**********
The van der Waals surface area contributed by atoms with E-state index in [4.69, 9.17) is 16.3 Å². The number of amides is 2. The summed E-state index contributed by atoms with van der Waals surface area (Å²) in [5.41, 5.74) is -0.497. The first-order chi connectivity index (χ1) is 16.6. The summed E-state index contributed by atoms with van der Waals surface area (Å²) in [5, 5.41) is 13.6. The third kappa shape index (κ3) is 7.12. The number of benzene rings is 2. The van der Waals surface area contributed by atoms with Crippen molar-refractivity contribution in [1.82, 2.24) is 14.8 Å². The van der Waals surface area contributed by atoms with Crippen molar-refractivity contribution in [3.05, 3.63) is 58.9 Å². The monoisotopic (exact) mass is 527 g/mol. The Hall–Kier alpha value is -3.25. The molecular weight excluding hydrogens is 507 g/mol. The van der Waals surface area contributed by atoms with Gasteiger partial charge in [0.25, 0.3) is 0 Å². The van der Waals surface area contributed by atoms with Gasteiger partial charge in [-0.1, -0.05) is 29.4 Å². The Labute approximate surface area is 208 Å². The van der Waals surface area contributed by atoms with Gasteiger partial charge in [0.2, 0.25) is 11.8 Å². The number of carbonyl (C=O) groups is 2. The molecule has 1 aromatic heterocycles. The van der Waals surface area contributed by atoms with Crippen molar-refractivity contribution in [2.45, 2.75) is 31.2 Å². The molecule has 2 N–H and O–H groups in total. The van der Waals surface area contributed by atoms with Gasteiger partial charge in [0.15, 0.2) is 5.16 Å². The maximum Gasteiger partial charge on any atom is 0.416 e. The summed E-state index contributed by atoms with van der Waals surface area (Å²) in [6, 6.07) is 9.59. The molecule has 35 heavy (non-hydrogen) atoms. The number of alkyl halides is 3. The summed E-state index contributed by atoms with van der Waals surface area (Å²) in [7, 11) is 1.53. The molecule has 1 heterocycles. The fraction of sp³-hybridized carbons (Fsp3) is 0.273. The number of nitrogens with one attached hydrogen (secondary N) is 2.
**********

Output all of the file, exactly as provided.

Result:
The van der Waals surface area contributed by atoms with E-state index in [4.69, 9.17) is 16.3 Å². The number of amides is 2. The summed E-state index contributed by atoms with van der Waals surface area (Å²) in [5.41, 5.74) is -0.497. The first-order chi connectivity index (χ1) is 16.6. The summed E-state index contributed by atoms with van der Waals surface area (Å²) in [5, 5.41) is 13.6. The third kappa shape index (κ3) is 7.12. The number of benzene rings is 2. The van der Waals surface area contributed by atoms with Crippen molar-refractivity contribution in [1.82, 2.24) is 14.8 Å². The van der Waals surface area contributed by atoms with Crippen molar-refractivity contribution in [3.05, 3.63) is 58.9 Å². The monoisotopic (exact) mass is 527 g/mol. The Hall–Kier alpha value is -3.25. The molecular weight excluding hydrogens is 507 g/mol. The van der Waals surface area contributed by atoms with Gasteiger partial charge in [0.25, 0.3) is 0 Å². The van der Waals surface area contributed by atoms with Gasteiger partial charge in [-0.1, -0.05) is 29.4 Å². The Labute approximate surface area is 208 Å². The van der Waals surface area contributed by atoms with Gasteiger partial charge in [0.2, 0.25) is 11.8 Å². The number of carbonyl (C=O) groups is 2. The molecule has 1 aromatic heterocycles. The van der Waals surface area contributed by atoms with Crippen molar-refractivity contribution in [2.45, 2.75) is 31.2 Å². The molecule has 2 N–H and O–H groups in total. The van der Waals surface area contributed by atoms with Gasteiger partial charge in [0.15, 0.2) is 5.16 Å². The maximum Gasteiger partial charge on any atom is 0.416 e. The summed E-state index contributed by atoms with van der Waals surface area (Å²) in [6, 6.07) is 9.59. The molecule has 35 heavy (non-hydrogen) atoms. The number of alkyl halides is 3. The summed E-state index contributed by atoms with van der Waals surface area (Å²) in [7, 11) is 1.53. The molecule has 1 heterocycles. The fraction of sp³-hybridized carbons (Fsp3) is 0.273. The number of nitrogens with one attached hydrogen (secondary N) is 2.